Renovantage’s Mike Draper on turning leads into customers
"Never email a quotation," Draper counsels. "Always visit with the client to go over the details so that you can make adjustments to include or exclude changes the customer wants to see.
November 20, 2013 by Steve Payne
By Kim Laudrum
At the recent RenoSummit seminars in Southern Ontario, Renovantage‘s Mike Draper talked about the importance of converting more leads into customers.
“Leads are actually the hardest thing to increase. You could increase the margin, or up sell the client. But the number one thing you can do for the most impact is to improve the conversion rate of leads to clients,” he pointed out.
Just a ten per cent increase in each of leads, the conversion rate of leads to sales, the average price of the job, and the margin will boost revenues 46 per cent and increase profit a massive 61 per cent, in the example Draper provided.
How can a contractor seal the deal more effectively? Draper warns contractors to avoid proposal killers that turn clients off. Contracts that require large sums of upfront money, not understanding what the client is looking for, or not providing a line by line quote will see the client lose interest.
“Never e-mail a quotation,” Draper advises. Always visit with the client to go over the details so that you can make adjustments to include or exclude changes the customer wants to see.
Why should you take that extra step? Face to face is still important, Draper concedes. Follow up is essential to getting the sale. The number one reason why clients change their purchasing point is not because of the price, but because they perceive the contractor is indifferent, Draper said.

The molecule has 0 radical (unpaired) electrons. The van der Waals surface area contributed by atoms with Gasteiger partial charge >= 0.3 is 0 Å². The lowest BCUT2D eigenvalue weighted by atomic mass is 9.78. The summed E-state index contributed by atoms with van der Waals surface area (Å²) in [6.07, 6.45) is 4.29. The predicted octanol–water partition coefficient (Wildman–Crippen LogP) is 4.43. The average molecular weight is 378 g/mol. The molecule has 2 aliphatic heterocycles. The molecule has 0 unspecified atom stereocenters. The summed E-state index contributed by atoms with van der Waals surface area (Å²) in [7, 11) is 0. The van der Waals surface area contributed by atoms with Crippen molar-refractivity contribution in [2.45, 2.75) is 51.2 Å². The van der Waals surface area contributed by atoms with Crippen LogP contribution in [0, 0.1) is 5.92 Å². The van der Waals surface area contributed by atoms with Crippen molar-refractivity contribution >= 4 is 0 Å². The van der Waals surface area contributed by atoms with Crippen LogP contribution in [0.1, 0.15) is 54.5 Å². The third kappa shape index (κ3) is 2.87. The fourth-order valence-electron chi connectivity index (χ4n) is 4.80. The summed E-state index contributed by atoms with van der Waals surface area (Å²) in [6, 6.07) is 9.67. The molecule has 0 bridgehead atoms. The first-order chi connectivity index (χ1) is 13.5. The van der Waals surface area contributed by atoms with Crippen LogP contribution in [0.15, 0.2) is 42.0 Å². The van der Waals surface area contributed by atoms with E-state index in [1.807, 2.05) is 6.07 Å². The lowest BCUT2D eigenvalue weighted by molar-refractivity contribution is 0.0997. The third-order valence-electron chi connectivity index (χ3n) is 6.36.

Consider the number of touch points with a client that it takes to make a sale: a whopping 81 per cent of customers will not close the sale until on or after the fifth call, Draper pointed out. Yet, almost half (48 per cent) of the businesses competing for the client will give up after just one call. Eighty-four per cent have given up by the third call.
You can win that business without spending any more money, and increase your profitability, if you just hang in there.
- Stick to your price. “A 10 per cent increase in price will equal a 30 per cent increase in gross profit. If you try to compete by offering a 10 per cent discount because you think that’s what your competitor is doing, you will risk losing 30 per cent on your gross profit. And your competitor might not even know this! He might be losing money on the job,” Draper said.
- Always present your quote in person. “Homeowners need to see a detailed quotation,” Draper said. Show them everything that’s going to be done. Show them the total price but include details either line-by-line or room-by-room. “Make sure they know the scope of the work.”
By the numbers:
80 per cent of homeowners won’t make a decision until after the fifth call.